When Tait became Principal of the Northampton CAT in 1957 there were about 800 full-time and sandwich students and 1,200 part-time day students. When he retired in 1974 the University Grants Committee had approved resources for some 2,500 undergraduates and 600 postgraduates involving about 300 staff. During his tenure a huge rebuilding programme had been undertaken and halls of residence brought into operation.

Tait was knighted in 1969 and received a number of academic honours. For 12 years until 1976 he was a member of the National Electronic Council and served on the boards of numerous academic bodies and institutions. He was a Chartered Engineer and a Fellow of the Institution of Electrical Engineers and of the Institution of Mechanical Engineers.

All his life Tait was proud of his Scottish origins and spent many holidays north of the border. Outdoor pursuits were his great love and at an early age he was active in the Scouting movement. Later, from his home near the Thames in Teddington, he gave many years of devoted service as an elder of the Presbyterian Church on Richmond Green.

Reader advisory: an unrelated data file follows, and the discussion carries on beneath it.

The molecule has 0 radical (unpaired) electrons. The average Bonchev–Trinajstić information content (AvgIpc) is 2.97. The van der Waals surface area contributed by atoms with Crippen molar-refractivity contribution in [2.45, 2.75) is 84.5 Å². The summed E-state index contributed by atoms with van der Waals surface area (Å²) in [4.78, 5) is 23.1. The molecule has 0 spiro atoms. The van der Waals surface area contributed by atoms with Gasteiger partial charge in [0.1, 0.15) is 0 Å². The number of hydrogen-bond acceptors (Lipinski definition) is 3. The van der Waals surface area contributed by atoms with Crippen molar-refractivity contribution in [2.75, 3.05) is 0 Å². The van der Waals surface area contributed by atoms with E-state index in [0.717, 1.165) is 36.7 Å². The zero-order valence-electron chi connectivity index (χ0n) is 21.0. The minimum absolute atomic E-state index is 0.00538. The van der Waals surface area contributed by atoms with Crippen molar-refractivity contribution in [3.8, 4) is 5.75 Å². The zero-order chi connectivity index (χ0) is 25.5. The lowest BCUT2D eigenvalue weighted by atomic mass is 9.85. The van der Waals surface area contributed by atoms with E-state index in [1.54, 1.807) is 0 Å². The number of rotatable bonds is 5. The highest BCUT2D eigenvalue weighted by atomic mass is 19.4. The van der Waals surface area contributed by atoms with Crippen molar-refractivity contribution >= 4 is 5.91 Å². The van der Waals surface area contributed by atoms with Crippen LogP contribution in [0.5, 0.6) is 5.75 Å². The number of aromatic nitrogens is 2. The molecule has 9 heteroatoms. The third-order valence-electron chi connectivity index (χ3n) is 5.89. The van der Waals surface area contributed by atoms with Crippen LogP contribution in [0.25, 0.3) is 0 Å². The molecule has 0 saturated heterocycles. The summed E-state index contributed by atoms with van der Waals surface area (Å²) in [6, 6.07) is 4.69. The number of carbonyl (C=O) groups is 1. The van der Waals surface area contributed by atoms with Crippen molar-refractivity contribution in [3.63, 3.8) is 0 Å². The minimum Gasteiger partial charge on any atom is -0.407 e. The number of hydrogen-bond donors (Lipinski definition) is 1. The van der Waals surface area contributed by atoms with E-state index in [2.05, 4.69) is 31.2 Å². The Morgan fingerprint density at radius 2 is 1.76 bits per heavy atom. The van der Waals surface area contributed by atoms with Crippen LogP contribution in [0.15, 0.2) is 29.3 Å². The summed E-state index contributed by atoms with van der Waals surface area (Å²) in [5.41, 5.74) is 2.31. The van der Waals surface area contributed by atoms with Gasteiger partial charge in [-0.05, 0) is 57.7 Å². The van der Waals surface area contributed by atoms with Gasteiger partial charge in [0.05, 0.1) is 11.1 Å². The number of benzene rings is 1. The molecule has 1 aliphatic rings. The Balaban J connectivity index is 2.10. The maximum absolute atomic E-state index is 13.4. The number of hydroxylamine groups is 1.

Jack Levy and Edwin Harrison

James Sharp Tait, engineer and university administrator: born Ochiltree, Ayrshire 13 June 1912; Lecturer, Royal Technical College, Glasgow 1935- 46; Head of Electrical Engineering Department, Portsmouth Municipal College 1946-47; Head of Electrical Engineering Department, Northampton Polytechnic 1947-51, Principal (Northampton College of Advanced Technology, London) 1957-66, Vice-Chancellor and Principal (City University, London) 1966- 74; Principal, Woolwich Polytechnic 1951-56; Kt 1969; married 1939 Mary Linton (two sons, one daughter); died Teddington, Middlesex 18 February 1998.

News
people'It can last and it's terrifying'
Sport
Danny Welbeck's Manchester United future is in doubt
footballGunners confirm signing from Manchester United
Sport
footballFeaturing Bart Simpson
New Articles
Olivia Colman topped the list of the 30 most influential females in broadcasting
tv
PROMOTED VIDEO
Have you tried new the Independent Digital Edition apps?
News
ebooksAn unforgettable anthology of contemporary reportage
News
Kelly Brook
peopleA spokesperson said the support group was 'extremely disappointed'
News
The five geckos were launched into space to find out about the effects of weightlessness on the creatures’ sex lives